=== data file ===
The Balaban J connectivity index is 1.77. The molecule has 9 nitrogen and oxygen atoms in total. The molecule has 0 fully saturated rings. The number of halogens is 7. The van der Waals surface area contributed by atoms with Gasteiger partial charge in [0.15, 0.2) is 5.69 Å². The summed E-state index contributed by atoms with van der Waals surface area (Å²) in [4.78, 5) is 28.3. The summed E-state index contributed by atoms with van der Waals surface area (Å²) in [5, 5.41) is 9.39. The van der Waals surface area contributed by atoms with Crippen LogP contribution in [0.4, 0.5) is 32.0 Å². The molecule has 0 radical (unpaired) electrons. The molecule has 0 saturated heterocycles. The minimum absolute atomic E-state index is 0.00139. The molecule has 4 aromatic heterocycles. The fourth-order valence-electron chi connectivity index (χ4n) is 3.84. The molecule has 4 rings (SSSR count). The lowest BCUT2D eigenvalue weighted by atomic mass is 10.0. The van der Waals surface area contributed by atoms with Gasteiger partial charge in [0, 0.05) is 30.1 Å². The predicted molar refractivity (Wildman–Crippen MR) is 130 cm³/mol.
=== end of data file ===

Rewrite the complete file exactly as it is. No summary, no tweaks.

The Balaban J connectivity index is 1.77. The molecule has 9 nitrogen and oxygen atoms in total. The molecule has 0 fully saturated rings. The number of halogens is 7. The van der Waals surface area contributed by atoms with Gasteiger partial charge in [0.15, 0.2) is 5.69 Å². The summed E-state index contributed by atoms with van der Waals surface area (Å²) in [4.78, 5) is 28.3. The summed E-state index contributed by atoms with van der Waals surface area (Å²) in [5, 5.41) is 9.39. The van der Waals surface area contributed by atoms with Crippen LogP contribution in [0.4, 0.5) is 32.0 Å². The molecule has 0 radical (unpaired) electrons. The molecule has 0 saturated heterocycles. The minimum absolute atomic E-state index is 0.00139. The molecule has 4 aromatic heterocycles. The fourth-order valence-electron chi connectivity index (χ4n) is 3.84. The molecule has 4 rings (SSSR count). The lowest BCUT2D eigenvalue weighted by atomic mass is 10.0. The van der Waals surface area contributed by atoms with Gasteiger partial charge in [0, 0.05) is 30.1 Å². The predicted molar refractivity (Wildman–Crippen MR) is 130 cm³/mol.